Exclusive interview with “Never Steady, Never Still” filmmaker Kathleen Hepburn
Blog post by Ross Munro for Wholly Cinema.
The current edition of the Vancouver International Film Fest features a rising wave of young British Columbia filmmakers with a surprisingly rigorous auteur-like vision to their work. And none better than Vancouver’s Kathleen Hepburn with her feature debut “Never Steady, Never Still” as she delivers up a devastating slow-burn drama of the human cost of Parkinson’s disease on a family.
After wowing audiences recently at the Toronto International Film Fest, Hepburn brings her meditative and moving film- based on the director’s earlier same-titled short- back to her hometown and give local indie film connoisseurs a chance to see what the buzz was about.
We here at Wholly Cinema were pleased as punch (I’m determined to bring that expression back…) to sit down at a hip East Side coffee shop- no corporate java chain for us ink-stained wretches here at WC!- with the extremely personable and talented filmmaker for a one on one interview.
Wholly Cinema: Your new feature began life as a short film. Was it always your plan to eventually evolve that into a feature?
Kathleen: It had always started as a feature- I had the feature script done and was waiting to get the funding and not knowing if we were going to get it. So then I applied for funding to make a short so we were able to go ahead and make that first. It ended up being a stand alone short- it was a good exercise to allow me to figure out what tone I was trying to get at and also what was and wasn’t working.
WC: In terms of making the current feature version, what were your biggest challenges?
KH: The biggest challenge was that we needed a location of a lake that froze enough that we could film on it. We had to travel twelve hours north to find that- we ended up shooting two hours from the closest airport and there was no cell phone reception, no wi-fi, no running water at the location we chose. So logistically it was extremely challenging just getting the cast and crew up there.
It’s a huge endeavor to shoot a feature- it’s such a crazy thing to do in so many ways. So emotionally I’d say it was also quite challenging.
WC: What are some of your artistic influences?
KH: I look to the social realist filmmakers- people like Mike Leigh, Andrea Arnold and Ken Loach. In terms of influences for this film, I used literature and poetry quite a bit to get the mood and emotional tone I’m looking for. A book that I was reading while writing the script was “Tinkers” by Paul Harding which is a wonderful book about death and memory and family.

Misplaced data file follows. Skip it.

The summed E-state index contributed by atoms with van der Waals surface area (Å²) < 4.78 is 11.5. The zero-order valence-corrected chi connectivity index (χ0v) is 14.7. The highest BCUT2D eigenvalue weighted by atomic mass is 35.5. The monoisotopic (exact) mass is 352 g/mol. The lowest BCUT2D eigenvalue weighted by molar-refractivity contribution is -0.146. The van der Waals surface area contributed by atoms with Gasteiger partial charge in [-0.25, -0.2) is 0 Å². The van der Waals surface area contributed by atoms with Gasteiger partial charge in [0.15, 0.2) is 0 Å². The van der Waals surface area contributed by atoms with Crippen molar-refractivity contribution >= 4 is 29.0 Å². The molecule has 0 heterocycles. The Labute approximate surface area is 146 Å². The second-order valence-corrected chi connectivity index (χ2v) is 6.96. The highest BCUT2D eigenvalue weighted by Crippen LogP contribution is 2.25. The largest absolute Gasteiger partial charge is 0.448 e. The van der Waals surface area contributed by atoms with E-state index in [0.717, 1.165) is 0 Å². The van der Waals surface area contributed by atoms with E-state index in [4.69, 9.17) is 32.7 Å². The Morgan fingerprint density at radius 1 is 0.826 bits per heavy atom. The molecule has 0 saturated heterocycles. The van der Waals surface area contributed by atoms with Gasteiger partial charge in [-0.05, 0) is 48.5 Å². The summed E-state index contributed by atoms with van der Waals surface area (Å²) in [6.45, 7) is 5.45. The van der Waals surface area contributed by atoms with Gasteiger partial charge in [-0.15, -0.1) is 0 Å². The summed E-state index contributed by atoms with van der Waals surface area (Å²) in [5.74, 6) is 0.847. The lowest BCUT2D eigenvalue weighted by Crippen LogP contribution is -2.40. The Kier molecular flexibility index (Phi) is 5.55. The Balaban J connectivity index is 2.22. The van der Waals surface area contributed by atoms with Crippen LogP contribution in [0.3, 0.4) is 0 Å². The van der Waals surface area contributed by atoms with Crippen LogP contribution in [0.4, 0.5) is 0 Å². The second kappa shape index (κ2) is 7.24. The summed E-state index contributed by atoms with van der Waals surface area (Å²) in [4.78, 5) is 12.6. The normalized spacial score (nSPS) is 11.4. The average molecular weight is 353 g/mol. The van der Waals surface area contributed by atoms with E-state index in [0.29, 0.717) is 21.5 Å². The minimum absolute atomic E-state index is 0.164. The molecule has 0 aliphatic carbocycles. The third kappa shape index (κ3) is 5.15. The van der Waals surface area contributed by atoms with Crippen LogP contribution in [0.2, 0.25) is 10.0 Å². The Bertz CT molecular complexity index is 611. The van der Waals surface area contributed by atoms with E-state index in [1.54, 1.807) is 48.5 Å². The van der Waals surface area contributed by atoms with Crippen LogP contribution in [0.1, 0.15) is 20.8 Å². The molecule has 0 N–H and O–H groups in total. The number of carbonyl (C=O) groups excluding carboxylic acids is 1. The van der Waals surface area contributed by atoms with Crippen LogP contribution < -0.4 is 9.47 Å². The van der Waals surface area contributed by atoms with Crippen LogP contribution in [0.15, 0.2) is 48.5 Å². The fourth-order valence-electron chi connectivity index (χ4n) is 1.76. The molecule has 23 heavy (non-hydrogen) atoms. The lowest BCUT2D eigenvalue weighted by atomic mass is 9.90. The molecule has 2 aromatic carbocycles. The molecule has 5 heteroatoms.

WC: What was the reaction to “Never Steady, Never Still” when you premiered it at the Toronto International Film Festival recently?
KH: It was pretty emotional- there were a lot of tears in the audience as it’s a pretty heavy film. There were some real strong reactions- a lot of people really loved it so overall it was pretty positive. I think in particular to the performance of Shirley Henderson and the whole cast as well.
WC: What’s next for the film after the Vancouver festival screening?
KH: Right now we have Canadian and UK distribution and we’re looking for international as well. But for now, we’re taking the film to festivals in Korea, Chicago, and Spain and wherever else we can bring the film to.
WC: How did you feel being on set while directing your first feature?
KH: I had such a strong creative team around me that I was able to really focus and my producer kept me from a lot of stress- I felt like I had a protective bubble around me that allowed me to concentrate on the actors which I hadn’t been able to do before in my previous work. The cast was all so wonderful and also so different so trying to adapt my directing to each individual actor was a challenge.
WC: What was your post-production like?
KH: It was long because we had a hiatus in the middle of it because we shot in the winter and then took a bit of a break and shot again the following spring. So we did a month of editing after the first shoot and then shot again and did another two months of editing after that. We had twenty one shooting days in total- two ten day shoots and then another pick up day in the summer. And then colour grading and sound took a few more months as well.
WC: What project do you have lined up next?
KH: I do a lot of writing so I’m working on a few scripts for some first time directors. And then I’m co-writing/co-directing a film with Elle-Maija Tailfeathers who also has a film at the Vancouver film festival.
WC: What are some of the life influences that touched your film?
KH: I think my mom- who has Parkinson’s- was a major influence. And family in general as well as my experiences growing up North and seeing the people that lived up there and observing the tension that exists in my family and other people’s families where there’s so much love there but also this sort of tension that exists between what you can say and what you want to say. That was the tension I was drawing from when writing the script for this movie.
WC: What advice would you impart on a filmmaker about to embark on their first feature?
KH: I think it’s all about the script. I think a lot of people get ahead of themselves and worry about how they’re going to get funding or find a producer and I feel sometimes the script gets left by the wayside a bit. So focus on the script.
Upcoming Vancouver International Film Festival Screenings:
Saturday, October 7, 2017 at 12:15 PM -International Village 8
Tuesday, October 10, 2017 at 6:45 PM -International Village 9
Buy Tickets https://www.viff.org/
Viva La Cinema!